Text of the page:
The popular Swedish football coach Sven Goran Eriksson has accused the officials of the Nigeria Football Association (NFA) of asking for half of his salary as a condition before he could have been given the Super Eagles job in 2010 for the preparation of the World Cup in South Africa.
According to a report by vanguard, the major reason Eriksson, the former England national coach, lost the Super Eagles job in 2010 was because he refused to ‘play game’. Eriksson was quoted to have made the revelation in his book titled “My Story”.
In the exact words of Eriksson as reported to have been written, he wrote, “After Nigeria lost the semi-final of the Africa Cup of Nations, the Nigerian FA had sacked the team coach, despite just four months remaining before the World Cup, in order to bring in a European replacement. Like many other African countries, Nigeria did not trust domestic coaches.
“I flew to Abuja, the Nigerian capital, to meet the Nigerian FA and, I thought, to negotiate the job as Nigeria manager. I knew the Nigerians had also shown interest in the coach of the Egyptian national team, but I assumed the job was mine if I wanted it. I should not have made that assumption.
“We met at the Hilton Hotel in Abuja. In the meeting room, perhaps ten people were sitting, as if on a panel, behind a table. Right away, they started asking stupid questions.
”After the meeting in Abuja, they told me that half of my salary will be deposited in a special bank which I rejected and that was why I was not given the job.”
The above narration as Eriksson was quoted to have written is so embarrassing. And to say that Nigerian officials were asking stupid questions makes it even very annoyingly libelous.
Who were those that sat with Erikson in that meeting? Can the current NFA officials investigate the claim and find out what the true situation was like?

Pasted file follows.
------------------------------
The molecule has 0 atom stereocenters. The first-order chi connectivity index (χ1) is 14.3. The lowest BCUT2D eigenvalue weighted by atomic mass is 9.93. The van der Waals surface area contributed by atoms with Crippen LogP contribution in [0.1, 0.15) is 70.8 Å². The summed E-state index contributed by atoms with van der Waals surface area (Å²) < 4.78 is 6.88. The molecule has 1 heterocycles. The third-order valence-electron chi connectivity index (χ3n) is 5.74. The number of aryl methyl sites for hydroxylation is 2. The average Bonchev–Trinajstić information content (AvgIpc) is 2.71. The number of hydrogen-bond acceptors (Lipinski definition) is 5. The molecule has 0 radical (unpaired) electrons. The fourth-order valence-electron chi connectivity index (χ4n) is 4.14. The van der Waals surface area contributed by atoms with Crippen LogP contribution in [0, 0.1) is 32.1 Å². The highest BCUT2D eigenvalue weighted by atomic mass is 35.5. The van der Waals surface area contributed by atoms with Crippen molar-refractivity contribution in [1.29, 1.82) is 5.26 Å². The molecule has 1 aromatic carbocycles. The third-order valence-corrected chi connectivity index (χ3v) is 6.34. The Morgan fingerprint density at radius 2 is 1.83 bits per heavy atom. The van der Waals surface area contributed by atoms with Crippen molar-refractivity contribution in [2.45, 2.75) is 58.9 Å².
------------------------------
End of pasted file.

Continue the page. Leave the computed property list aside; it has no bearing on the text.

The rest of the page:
In a society where things work properly, this is a heavy allegation that would be followed to a logical conclusion and culprits penalized. And if it turned out that Eriksson lied, he would face the legal music for the image and reputation he damaged.
We have in the past heard many allegations where a few Nigerian coaches had asked some players for money before they could be featured in the national football teams especially in the junior categories without public knowledge of any consequence. As reported, such an accusation involved one of the well-known international players today like the Austrian David Alaba who currently plays for Real Madrid. He is a very good example of the international embarrassment corruption has brought to Nigeria. But this very allegation by Eriksson that is already published in his book is the height of it all that should not be swept under the carpet as usual.
If an individual can address officials of a country in the manner Eriksson did by saying that NFA officials were asking stupid questions; how do you think that Nigerians or even blacks in the western world would be respected?
What a fabulous insult, and what a country!
I weep for Nigeria.
Uzoma Ahamefule, a concerned patriotic citizen, and a refined African traditionalist write from Vienna, Austria.
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